Friday, May 20, 2011

Cell Phone Use May Reduce Male Fertility / Delta takes stand against cellphone towers etc.

W.E.E.P. News

Wireless Electrical and Electromagnetic Pollution News 

20 May 2011


Cell Phone Use May Reduce Male Fertility, Austrian-Canadian Study Suggests

ScienceDaily (May 19, 2011) — Men who have been diagnosed with poor sperm quality and who are trying to have children should limit their cell phone use, a new study suggests. Researchers in Austria and Canada have found that while cell phone use appears to increase the level of testosterone circulating in the body, it may also lead to low sperm quality and a decrease in fertility.

"Our findings were a little bit puzzling," says Rany Shamloul, a postdoctoral fellow in the Department of Pharmacology and Toxicology at Queen's University in Canada and a co-author of the study. "We were expecting to find different results, but the results we did find suggest that there could be some intriguing mechanisms at work."

The research team at Queen's and at the Medical University of Graz, Austria, discovered that men who reported cell phone use had higher levels of circulating testosterone but they also had lower levels of luteinizing hormone (LH), an important reproductive hormone that is secreted by the pituitary gland in the brain.

The researchers hypothesize that electromagnetic waves (EMW) emitted by cell phones may have a dual action on male hormone levels and fertility. EMW may increase the number of cells in the testes that produce testosterone; however, by lowering the levels of LH excreted by the pituitary gland, EMW may also block the conversion of this basic circulating type of testosterone to the more active, potent form of testosterone associated with sperm production and fertility.

More in-depth research is needed to determine the exact ways in which EMW affects male fertility.

Results of the research appear in the journal Andrologia, published by Wiley-Blackwell. In addition to Shamloul at Queen's, authors include T. Gutschi, B. Mohamad Al-Ali, K. Pummer, and H. Trummer at the Medical University of Graz.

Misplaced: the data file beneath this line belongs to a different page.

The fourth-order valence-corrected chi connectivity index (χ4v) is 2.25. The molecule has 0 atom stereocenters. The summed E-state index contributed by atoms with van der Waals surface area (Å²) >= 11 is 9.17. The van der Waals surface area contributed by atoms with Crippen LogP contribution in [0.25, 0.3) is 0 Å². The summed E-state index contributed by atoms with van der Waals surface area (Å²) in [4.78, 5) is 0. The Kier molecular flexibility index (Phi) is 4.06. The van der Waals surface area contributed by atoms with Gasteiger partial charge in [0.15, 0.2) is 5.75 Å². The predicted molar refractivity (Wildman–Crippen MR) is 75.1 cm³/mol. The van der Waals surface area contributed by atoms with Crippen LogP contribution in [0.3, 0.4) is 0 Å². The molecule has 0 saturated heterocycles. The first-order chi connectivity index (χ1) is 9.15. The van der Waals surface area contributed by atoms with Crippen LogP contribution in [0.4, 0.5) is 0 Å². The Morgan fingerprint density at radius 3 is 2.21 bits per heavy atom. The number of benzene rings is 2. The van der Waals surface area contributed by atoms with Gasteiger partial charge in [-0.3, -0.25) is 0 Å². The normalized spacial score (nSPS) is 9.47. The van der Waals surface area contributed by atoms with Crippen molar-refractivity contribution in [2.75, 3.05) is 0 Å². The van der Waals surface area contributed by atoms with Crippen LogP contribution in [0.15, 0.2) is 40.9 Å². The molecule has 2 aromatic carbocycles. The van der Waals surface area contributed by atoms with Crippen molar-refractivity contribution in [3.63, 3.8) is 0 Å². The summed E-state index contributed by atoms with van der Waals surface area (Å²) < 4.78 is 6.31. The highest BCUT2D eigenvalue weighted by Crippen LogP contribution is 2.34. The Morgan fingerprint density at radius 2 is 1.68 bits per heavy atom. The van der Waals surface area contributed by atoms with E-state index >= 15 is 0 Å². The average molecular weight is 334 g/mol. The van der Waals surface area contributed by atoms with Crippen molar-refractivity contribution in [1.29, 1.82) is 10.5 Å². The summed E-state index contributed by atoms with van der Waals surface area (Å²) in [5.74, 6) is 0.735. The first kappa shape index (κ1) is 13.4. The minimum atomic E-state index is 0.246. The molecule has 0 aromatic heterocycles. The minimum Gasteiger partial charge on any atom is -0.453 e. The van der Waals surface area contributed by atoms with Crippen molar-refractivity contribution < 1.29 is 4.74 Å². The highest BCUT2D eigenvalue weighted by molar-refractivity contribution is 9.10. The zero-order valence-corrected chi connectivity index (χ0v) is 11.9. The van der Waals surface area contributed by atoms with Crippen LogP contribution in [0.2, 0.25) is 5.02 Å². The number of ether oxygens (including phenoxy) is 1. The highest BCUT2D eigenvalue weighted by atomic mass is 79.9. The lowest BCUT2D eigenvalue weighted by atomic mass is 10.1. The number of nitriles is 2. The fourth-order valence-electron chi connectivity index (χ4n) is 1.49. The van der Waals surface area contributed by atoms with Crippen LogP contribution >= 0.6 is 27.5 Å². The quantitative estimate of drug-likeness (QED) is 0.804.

Delta takes stand against cellphone towers

By Jessica Kerr, Delta Optimist May 18, 2011

Delta is taking a stand against cellphone towers.

At Monday night's meeting, civic politicians approved amendments to the telecommunications tower and antenna policy to include a general position statement indicating Delta council is opposed to the installation of cellphone towers and antennas in residential and agricultural areas.

The policy also states council's support of the "precautionary principle" and the idea of "prudent avoidance" when it comes to human exposure to radiofrequency electromagnetic fields.

"This is a general position that we'd rather not have it," said Coun. Bruce McDonald. "But they will be built because... we use the resource on a continuous basis."

There are currently about 1,140 cellphone towers in Metro Vancouver, about 50 of which are in Delta.

While the regulation of telecommunications falls under federal jurisdiction, in 2005 the government gave local governments a little more say over installation and placement. In cases where a local government has a policy in place, the service provider is now required to follow it and provide Industry Canada with a record of the process.

Delta has had such a policy on the matter since 2001 but staff felt the recent review and update were needed in response to a general increase in demand for new tower sites.

However, as long as the tower meets the code requirements of a building permit application, the municipality cannot stop it from being installed.

"We're not in a position to say yes or no, we may be in a position to deal with the siting of the tower or the positioning of something out in a farmer's field somewhere but we're not in that type of control," said Coun. Robert Campbell.

"This is federal jurisdiction and we're going to be subject to that jurisdiction and we're going to see these things proliferate and be put up wherever they're necessary at the end of the day and I don't think the impact on individual health is going to change as much as we've seen in the last two decades."